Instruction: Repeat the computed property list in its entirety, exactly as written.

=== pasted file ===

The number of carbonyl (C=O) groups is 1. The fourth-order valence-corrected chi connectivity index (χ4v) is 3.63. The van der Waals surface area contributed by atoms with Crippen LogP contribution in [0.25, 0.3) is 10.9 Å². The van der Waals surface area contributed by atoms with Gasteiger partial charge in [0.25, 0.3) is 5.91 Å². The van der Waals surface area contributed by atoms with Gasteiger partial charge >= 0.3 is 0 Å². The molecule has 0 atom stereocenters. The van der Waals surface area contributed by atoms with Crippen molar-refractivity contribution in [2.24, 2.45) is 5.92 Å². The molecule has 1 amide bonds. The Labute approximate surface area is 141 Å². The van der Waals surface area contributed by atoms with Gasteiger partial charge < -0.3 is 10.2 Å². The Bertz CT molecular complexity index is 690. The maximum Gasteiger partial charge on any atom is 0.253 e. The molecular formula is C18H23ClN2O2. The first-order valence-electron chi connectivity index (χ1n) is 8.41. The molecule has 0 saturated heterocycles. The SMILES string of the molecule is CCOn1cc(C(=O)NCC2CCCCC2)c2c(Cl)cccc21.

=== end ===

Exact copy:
The number of carbonyl (C=O) groups is 1. The fourth-order valence-corrected chi connectivity index (χ4v) is 3.63. The van der Waals surface area contributed by atoms with Crippen LogP contribution in [0.25, 0.3) is 10.9 Å². The van der Waals surface area contributed by atoms with Gasteiger partial charge in [0.25, 0.3) is 5.91 Å². The van der Waals surface area contributed by atoms with Gasteiger partial charge >= 0.3 is 0 Å². The molecule has 0 atom stereocenters. The van der Waals surface area contributed by atoms with Crippen molar-refractivity contribution in [2.24, 2.45) is 5.92 Å². The molecule has 1 amide bonds. The Labute approximate surface area is 141 Å². The van der Waals surface area contributed by atoms with Gasteiger partial charge < -0.3 is 10.2 Å². The Bertz CT molecular complexity index is 690. The maximum Gasteiger partial charge on any atom is 0.253 e. The molecular formula is C18H23ClN2O2. The first-order valence-electron chi connectivity index (χ1n) is 8.41. The molecule has 0 saturated heterocycles. The SMILES string of the molecule is CCOn1cc(C(=O)NCC2CCCCC2)c2c(Cl)cccc21.